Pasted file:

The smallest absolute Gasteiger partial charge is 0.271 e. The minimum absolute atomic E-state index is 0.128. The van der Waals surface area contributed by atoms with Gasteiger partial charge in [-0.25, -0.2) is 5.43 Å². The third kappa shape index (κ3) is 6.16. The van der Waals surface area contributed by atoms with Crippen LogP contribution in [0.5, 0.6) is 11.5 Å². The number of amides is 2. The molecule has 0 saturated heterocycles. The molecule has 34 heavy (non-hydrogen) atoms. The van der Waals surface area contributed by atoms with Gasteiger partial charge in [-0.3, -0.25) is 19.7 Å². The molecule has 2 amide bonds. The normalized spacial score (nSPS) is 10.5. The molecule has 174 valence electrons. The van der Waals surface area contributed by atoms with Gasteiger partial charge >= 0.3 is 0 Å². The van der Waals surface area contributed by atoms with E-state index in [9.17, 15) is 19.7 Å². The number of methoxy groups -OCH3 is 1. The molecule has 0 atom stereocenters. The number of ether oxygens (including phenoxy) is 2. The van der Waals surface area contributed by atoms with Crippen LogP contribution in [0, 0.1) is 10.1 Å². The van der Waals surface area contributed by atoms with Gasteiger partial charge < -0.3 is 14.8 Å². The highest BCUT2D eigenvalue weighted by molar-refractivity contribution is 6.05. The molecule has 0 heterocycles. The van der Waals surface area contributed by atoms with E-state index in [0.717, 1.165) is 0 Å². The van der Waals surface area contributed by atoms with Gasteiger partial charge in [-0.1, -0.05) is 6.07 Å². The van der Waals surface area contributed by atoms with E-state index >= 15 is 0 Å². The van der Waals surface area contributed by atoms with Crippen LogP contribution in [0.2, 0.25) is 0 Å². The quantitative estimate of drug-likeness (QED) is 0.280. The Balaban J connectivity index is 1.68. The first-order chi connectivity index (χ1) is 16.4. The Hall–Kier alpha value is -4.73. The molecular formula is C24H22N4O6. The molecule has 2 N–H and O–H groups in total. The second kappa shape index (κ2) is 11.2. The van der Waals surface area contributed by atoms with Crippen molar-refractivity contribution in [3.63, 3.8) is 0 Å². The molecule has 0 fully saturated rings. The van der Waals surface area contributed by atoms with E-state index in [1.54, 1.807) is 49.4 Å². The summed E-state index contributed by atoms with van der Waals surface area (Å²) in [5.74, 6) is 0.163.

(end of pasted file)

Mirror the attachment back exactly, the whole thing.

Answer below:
The smallest absolute Gasteiger partial charge is 0.271 e. The minimum absolute atomic E-state index is 0.128. The van der Waals surface area contributed by atoms with Gasteiger partial charge in [-0.25, -0.2) is 5.43 Å². The third kappa shape index (κ3) is 6.16. The van der Waals surface area contributed by atoms with Crippen LogP contribution in [0.5, 0.6) is 11.5 Å². The number of amides is 2. The molecule has 0 saturated heterocycles. The molecule has 34 heavy (non-hydrogen) atoms. The van der Waals surface area contributed by atoms with Gasteiger partial charge in [-0.3, -0.25) is 19.7 Å². The molecule has 2 amide bonds. The normalized spacial score (nSPS) is 10.5. The molecule has 174 valence electrons. The van der Waals surface area contributed by atoms with Gasteiger partial charge >= 0.3 is 0 Å². The van der Waals surface area contributed by atoms with E-state index in [9.17, 15) is 19.7 Å². The number of methoxy groups -OCH3 is 1. The molecule has 0 atom stereocenters. The number of ether oxygens (including phenoxy) is 2. The van der Waals surface area contributed by atoms with Crippen LogP contribution in [0, 0.1) is 10.1 Å². The van der Waals surface area contributed by atoms with Gasteiger partial charge < -0.3 is 14.8 Å². The highest BCUT2D eigenvalue weighted by molar-refractivity contribution is 6.05. The molecule has 0 heterocycles. The van der Waals surface area contributed by atoms with E-state index in [0.717, 1.165) is 0 Å². The van der Waals surface area contributed by atoms with Gasteiger partial charge in [-0.1, -0.05) is 6.07 Å². The van der Waals surface area contributed by atoms with E-state index >= 15 is 0 Å². The van der Waals surface area contributed by atoms with Crippen LogP contribution in [0.2, 0.25) is 0 Å². The quantitative estimate of drug-likeness (QED) is 0.280. The Balaban J connectivity index is 1.68. The first-order chi connectivity index (χ1) is 16.4. The Hall–Kier alpha value is -4.73. The molecular formula is C24H22N4O6. The molecule has 2 N–H and O–H groups in total. The second kappa shape index (κ2) is 11.2. The van der Waals surface area contributed by atoms with Crippen molar-refractivity contribution in [3.63, 3.8) is 0 Å². The molecule has 0 fully saturated rings. The van der Waals surface area contributed by atoms with E-state index in [1.54, 1.807) is 49.4 Å². The summed E-state index contributed by atoms with van der Waals surface area (Å²) in [5.74, 6) is 0.163.